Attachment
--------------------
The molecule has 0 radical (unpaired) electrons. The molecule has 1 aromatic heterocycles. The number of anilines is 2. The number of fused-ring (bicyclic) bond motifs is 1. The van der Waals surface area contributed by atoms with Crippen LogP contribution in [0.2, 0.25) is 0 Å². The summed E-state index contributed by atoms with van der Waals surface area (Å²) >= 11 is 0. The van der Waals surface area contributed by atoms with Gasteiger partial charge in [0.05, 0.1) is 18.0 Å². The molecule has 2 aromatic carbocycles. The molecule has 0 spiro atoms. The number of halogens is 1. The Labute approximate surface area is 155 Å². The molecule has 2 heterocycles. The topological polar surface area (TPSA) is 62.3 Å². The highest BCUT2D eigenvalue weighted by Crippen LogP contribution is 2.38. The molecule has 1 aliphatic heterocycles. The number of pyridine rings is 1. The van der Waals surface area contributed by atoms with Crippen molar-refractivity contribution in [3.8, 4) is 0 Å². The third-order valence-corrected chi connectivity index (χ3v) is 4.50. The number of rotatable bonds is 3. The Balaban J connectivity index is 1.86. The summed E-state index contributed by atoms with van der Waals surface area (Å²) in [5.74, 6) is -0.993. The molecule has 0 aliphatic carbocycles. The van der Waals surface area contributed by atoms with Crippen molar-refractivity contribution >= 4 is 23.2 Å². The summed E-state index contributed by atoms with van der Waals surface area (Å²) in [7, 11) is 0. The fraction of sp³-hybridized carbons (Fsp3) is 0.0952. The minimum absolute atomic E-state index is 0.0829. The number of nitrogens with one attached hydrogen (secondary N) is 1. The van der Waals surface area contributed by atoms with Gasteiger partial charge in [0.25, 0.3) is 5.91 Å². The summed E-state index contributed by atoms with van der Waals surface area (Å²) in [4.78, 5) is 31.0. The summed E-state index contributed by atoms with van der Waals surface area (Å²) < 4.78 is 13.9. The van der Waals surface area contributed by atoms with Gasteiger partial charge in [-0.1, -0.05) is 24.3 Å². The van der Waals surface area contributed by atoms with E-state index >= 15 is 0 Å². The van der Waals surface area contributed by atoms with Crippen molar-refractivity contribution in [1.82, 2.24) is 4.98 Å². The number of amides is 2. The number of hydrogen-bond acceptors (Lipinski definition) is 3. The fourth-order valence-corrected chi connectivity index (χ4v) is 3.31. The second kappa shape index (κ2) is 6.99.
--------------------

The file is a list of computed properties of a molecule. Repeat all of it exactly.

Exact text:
The molecule has 0 radical (unpaired) electrons. The molecule has 1 aromatic heterocycles. The number of anilines is 2. The number of fused-ring (bicyclic) bond motifs is 1. The van der Waals surface area contributed by atoms with Crippen LogP contribution in [0.2, 0.25) is 0 Å². The summed E-state index contributed by atoms with van der Waals surface area (Å²) >= 11 is 0. The van der Waals surface area contributed by atoms with Gasteiger partial charge in [0.05, 0.1) is 18.0 Å². The molecule has 2 aromatic carbocycles. The molecule has 0 spiro atoms. The number of halogens is 1. The Labute approximate surface area is 155 Å². The molecule has 2 heterocycles. The topological polar surface area (TPSA) is 62.3 Å². The highest BCUT2D eigenvalue weighted by Crippen LogP contribution is 2.38. The molecule has 1 aliphatic heterocycles. The number of pyridine rings is 1. The van der Waals surface area contributed by atoms with Crippen molar-refractivity contribution in [3.8, 4) is 0 Å². The third-order valence-corrected chi connectivity index (χ3v) is 4.50. The number of rotatable bonds is 3. The Balaban J connectivity index is 1.86. The summed E-state index contributed by atoms with van der Waals surface area (Å²) in [5.74, 6) is -0.993. The molecule has 0 aliphatic carbocycles. The van der Waals surface area contributed by atoms with Crippen molar-refractivity contribution >= 4 is 23.2 Å². The summed E-state index contributed by atoms with van der Waals surface area (Å²) in [7, 11) is 0. The fraction of sp³-hybridized carbons (Fsp3) is 0.0952. The minimum absolute atomic E-state index is 0.0829. The number of nitrogens with one attached hydrogen (secondary N) is 1. The van der Waals surface area contributed by atoms with Gasteiger partial charge in [0.25, 0.3) is 5.91 Å². The summed E-state index contributed by atoms with van der Waals surface area (Å²) in [4.78, 5) is 31.0. The summed E-state index contributed by atoms with van der Waals surface area (Å²) < 4.78 is 13.9. The van der Waals surface area contributed by atoms with Gasteiger partial charge in [-0.1, -0.05) is 24.3 Å². The van der Waals surface area contributed by atoms with E-state index >= 15 is 0 Å². The van der Waals surface area contributed by atoms with Crippen molar-refractivity contribution in [1.82, 2.24) is 4.98 Å². The number of amides is 2. The number of hydrogen-bond acceptors (Lipinski definition) is 3. The fourth-order valence-corrected chi connectivity index (χ4v) is 3.31. The second kappa shape index (κ2) is 6.99.